Vincent Hogan: Clough's pupils may have to invoke spirit of their old master for day of destiny
It seems faintly perverse to imagine the spirit of Brian Clough being invoked in any dressing-room at the Euros other than one overseen by Martin O'Neill and Roy Keane.
But it was to the Welsh that Jonny Owen, director of 'I Believe in Miracles', despatched copies of his documentary charting the magical five years during which Clough took Nottingham Forest from the depths of the old English Second Division to becoming League champions and double European Cup winners. Owen, who hails from Merthyr, expressed a hope that the DVDs might inspire Wales.
And perhaps they have.
But if Clough's ghost has a role to play in France, it's surely far more likely to be tossing gentle, left-field notions into the minds of O'Neill and his unpredictable assistant. And after that scolding Bordeaux reality check, perhaps they need his wisdoms more than ever now.
Both speak reverentially of their former manager and the hypnotism of a personality that defied just about every convention imaginable to win big football games.
When Clough joined Forest in 1975, O'Neill was on the transfer list. A club "rotting on and off the field", according to their new manager, was also trying to sell a pot-bellied winger, called John Robertson.
Clough would take both men on football's equivalent of a magic carpet-ride, a journey that - to this day - nobody has ever been able to package in entirely rational analysis.
And that is the over-riding theme of 'I Believe in Miracles'. The implausibility of that Forest story, the sense of a maverick leader weaving a spell on football men who had, hitherto, been considered ordinary.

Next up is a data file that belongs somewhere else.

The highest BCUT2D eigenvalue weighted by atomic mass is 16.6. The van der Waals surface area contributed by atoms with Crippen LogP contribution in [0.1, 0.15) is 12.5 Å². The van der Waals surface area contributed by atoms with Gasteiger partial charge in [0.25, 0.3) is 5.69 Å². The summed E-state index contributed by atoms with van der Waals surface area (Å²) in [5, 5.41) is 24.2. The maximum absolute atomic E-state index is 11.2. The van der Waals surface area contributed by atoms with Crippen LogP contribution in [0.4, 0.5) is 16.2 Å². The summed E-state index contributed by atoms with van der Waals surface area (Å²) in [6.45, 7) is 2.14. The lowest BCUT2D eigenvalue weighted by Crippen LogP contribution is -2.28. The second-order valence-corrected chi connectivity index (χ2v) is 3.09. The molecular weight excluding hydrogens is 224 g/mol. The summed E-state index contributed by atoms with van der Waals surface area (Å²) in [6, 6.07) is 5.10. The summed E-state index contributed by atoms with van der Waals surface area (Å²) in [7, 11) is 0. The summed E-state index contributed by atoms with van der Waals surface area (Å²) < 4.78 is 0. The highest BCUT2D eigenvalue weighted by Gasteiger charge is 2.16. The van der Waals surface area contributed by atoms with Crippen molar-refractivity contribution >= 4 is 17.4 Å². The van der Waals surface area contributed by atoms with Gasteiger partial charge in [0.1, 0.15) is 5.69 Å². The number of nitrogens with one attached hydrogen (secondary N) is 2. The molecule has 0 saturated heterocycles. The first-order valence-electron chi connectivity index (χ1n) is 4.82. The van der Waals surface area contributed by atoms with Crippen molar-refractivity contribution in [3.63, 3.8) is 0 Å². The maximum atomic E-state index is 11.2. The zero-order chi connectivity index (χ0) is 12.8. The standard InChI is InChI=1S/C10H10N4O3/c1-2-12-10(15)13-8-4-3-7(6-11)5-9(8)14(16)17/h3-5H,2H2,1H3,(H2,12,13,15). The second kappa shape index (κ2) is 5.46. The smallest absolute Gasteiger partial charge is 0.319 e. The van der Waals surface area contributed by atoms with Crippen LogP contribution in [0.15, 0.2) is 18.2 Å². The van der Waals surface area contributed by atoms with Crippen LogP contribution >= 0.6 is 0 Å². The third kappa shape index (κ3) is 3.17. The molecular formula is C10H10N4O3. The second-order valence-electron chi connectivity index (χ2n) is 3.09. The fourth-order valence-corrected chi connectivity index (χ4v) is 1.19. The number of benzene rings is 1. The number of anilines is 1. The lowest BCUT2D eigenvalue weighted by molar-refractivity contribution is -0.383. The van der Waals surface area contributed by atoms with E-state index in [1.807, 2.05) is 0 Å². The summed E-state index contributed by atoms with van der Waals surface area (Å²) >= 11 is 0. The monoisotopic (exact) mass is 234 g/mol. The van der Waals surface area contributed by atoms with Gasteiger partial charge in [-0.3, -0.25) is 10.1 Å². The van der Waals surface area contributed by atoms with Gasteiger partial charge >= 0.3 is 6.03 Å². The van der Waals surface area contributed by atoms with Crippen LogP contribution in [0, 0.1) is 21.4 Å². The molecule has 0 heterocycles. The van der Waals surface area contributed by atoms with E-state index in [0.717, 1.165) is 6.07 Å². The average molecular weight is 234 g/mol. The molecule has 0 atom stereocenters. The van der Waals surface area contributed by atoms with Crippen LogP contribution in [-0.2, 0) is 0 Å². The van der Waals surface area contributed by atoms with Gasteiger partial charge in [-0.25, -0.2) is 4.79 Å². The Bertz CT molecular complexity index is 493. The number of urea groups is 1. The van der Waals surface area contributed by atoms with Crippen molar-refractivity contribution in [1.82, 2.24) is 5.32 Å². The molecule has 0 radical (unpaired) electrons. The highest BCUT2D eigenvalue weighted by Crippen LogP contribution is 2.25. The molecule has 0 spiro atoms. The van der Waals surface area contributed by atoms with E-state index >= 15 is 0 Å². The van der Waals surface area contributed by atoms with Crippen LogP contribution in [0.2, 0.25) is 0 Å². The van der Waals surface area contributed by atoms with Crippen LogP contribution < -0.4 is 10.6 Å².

Clough's influence on men like O'Neill and Robertson became utterly profound. He regarded them both as "fine players", identifying "stupidity" as the energy behind Forest's desire to sell.
Robertson, especially, became the emblem of his story. Clough described him as "fat, often unshaven, dressed like a tramp, smoked one fag after another, indisputably the slowest player in the entire Football League, a slob, an absolute slob." Yet, five years after Clough's arrival in Nottingham, Robertson was scoring the winner in a European Cup final.
O'Neill was integral to that fairy tale, but it would be another decade before Keane walked through the Forest gates to a profoundly different vista.
By now, Clough's drinking had begun taking a visible toll and while still capable of ingenuity, that magic was becoming more and more elusive.
Roy would be voted the club's 'Player of the Season' in Clough's final campaign, yet it was one that ended in relegation for Forest.
For all that, Keane makes little secret of his belief, shared with O'Neill, that the most important part of their education in football was that in which Brian Clough stood top of the classroom.
Roy rates him ahead of Alex Ferguson (perhaps a little vengefully) with whom he won so much at Manchester United and, even now, 12 years after Clough's death, O'Neill still name-checks his old master with striking regularity.
In his own words, the eccentric Clough could reach "pinnacles of rudeness", but he seemed to understand the human spirit in a way that drew extraordinary things from men who had never known those things were theirs to summon.
O'Neill once described him thus: "I've seen big men hide in corridors to avoid him. He was egocentric, sometimes a bully, often impossible. But I wouldn't have missed a moment of it because, in the end, as a manager he was magical."
Clough pre-dated the arrival into the English game of Continental managers for whom matters like players' diet and recovery became fundamentals of how they ran a dressing-room.